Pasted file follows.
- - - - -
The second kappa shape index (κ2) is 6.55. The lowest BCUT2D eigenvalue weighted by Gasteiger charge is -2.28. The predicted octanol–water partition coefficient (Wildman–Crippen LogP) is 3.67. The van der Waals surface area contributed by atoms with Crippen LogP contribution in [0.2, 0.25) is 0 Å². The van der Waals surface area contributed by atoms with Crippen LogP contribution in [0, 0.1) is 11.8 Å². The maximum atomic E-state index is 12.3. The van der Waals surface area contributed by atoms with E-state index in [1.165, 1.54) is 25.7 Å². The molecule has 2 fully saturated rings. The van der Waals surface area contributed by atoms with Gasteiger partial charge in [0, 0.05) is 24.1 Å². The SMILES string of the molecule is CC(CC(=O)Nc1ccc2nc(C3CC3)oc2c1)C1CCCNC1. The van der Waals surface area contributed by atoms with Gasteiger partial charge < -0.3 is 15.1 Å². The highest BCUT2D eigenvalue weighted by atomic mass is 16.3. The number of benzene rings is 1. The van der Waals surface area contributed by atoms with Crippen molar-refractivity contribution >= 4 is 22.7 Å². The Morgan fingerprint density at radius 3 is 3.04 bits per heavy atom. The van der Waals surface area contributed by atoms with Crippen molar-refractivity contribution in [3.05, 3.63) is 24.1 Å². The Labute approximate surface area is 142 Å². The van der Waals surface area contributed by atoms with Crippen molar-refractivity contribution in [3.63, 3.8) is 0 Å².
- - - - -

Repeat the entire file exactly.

The second kappa shape index (κ2) is 6.55. The lowest BCUT2D eigenvalue weighted by Gasteiger charge is -2.28. The predicted octanol–water partition coefficient (Wildman–Crippen LogP) is 3.67. The van der Waals surface area contributed by atoms with Crippen LogP contribution in [0.2, 0.25) is 0 Å². The van der Waals surface area contributed by atoms with Crippen LogP contribution in [0, 0.1) is 11.8 Å². The maximum atomic E-state index is 12.3. The van der Waals surface area contributed by atoms with E-state index in [1.165, 1.54) is 25.7 Å². The molecule has 2 fully saturated rings. The van der Waals surface area contributed by atoms with Gasteiger partial charge in [0, 0.05) is 24.1 Å². The SMILES string of the molecule is CC(CC(=O)Nc1ccc2nc(C3CC3)oc2c1)C1CCCNC1. The van der Waals surface area contributed by atoms with Gasteiger partial charge < -0.3 is 15.1 Å². The highest BCUT2D eigenvalue weighted by atomic mass is 16.3. The number of benzene rings is 1. The van der Waals surface area contributed by atoms with Crippen molar-refractivity contribution >= 4 is 22.7 Å². The Morgan fingerprint density at radius 3 is 3.04 bits per heavy atom. The van der Waals surface area contributed by atoms with Crippen molar-refractivity contribution in [3.05, 3.63) is 24.1 Å². The Labute approximate surface area is 142 Å². The van der Waals surface area contributed by atoms with Crippen molar-refractivity contribution in [3.63, 3.8) is 0 Å².